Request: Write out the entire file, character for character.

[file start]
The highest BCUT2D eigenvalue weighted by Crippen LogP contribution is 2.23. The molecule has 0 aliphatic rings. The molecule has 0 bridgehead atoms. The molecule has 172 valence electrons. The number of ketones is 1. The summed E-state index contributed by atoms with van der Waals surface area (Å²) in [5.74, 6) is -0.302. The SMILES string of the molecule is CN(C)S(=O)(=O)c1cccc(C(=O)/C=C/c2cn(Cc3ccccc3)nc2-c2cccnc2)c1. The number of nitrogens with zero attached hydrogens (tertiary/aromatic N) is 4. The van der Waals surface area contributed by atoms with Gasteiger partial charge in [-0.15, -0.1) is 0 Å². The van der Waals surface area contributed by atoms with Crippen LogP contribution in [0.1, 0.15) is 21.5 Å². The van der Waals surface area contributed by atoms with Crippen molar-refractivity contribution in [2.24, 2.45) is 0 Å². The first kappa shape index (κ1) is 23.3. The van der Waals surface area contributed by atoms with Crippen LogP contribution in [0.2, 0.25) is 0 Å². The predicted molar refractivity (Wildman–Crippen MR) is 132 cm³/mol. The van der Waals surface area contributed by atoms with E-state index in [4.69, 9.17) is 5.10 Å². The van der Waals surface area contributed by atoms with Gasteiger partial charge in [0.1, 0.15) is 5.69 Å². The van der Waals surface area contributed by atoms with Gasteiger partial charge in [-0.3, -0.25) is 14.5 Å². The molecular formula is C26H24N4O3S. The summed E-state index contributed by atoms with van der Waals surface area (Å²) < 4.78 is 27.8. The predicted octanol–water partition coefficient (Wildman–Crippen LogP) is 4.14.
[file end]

The highest BCUT2D eigenvalue weighted by Crippen LogP contribution is 2.23. The molecule has 0 aliphatic rings. The molecule has 0 bridgehead atoms. The molecule has 172 valence electrons. The number of ketones is 1. The summed E-state index contributed by atoms with van der Waals surface area (Å²) in [5.74, 6) is -0.302. The SMILES string of the molecule is CN(C)S(=O)(=O)c1cccc(C(=O)/C=C/c2cn(Cc3ccccc3)nc2-c2cccnc2)c1. The number of nitrogens with zero attached hydrogens (tertiary/aromatic N) is 4. The van der Waals surface area contributed by atoms with Gasteiger partial charge in [-0.15, -0.1) is 0 Å². The van der Waals surface area contributed by atoms with Crippen LogP contribution in [0.1, 0.15) is 21.5 Å². The van der Waals surface area contributed by atoms with Crippen molar-refractivity contribution in [2.24, 2.45) is 0 Å². The first kappa shape index (κ1) is 23.3. The van der Waals surface area contributed by atoms with Crippen LogP contribution in [0.2, 0.25) is 0 Å². The predicted molar refractivity (Wildman–Crippen MR) is 132 cm³/mol. The van der Waals surface area contributed by atoms with E-state index in [4.69, 9.17) is 5.10 Å². The van der Waals surface area contributed by atoms with Gasteiger partial charge in [0.1, 0.15) is 5.69 Å². The van der Waals surface area contributed by atoms with Gasteiger partial charge in [-0.3, -0.25) is 14.5 Å². The molecular formula is C26H24N4O3S. The summed E-state index contributed by atoms with van der Waals surface area (Å²) < 4.78 is 27.8. The predicted octanol–water partition coefficient (Wildman–Crippen LogP) is 4.14.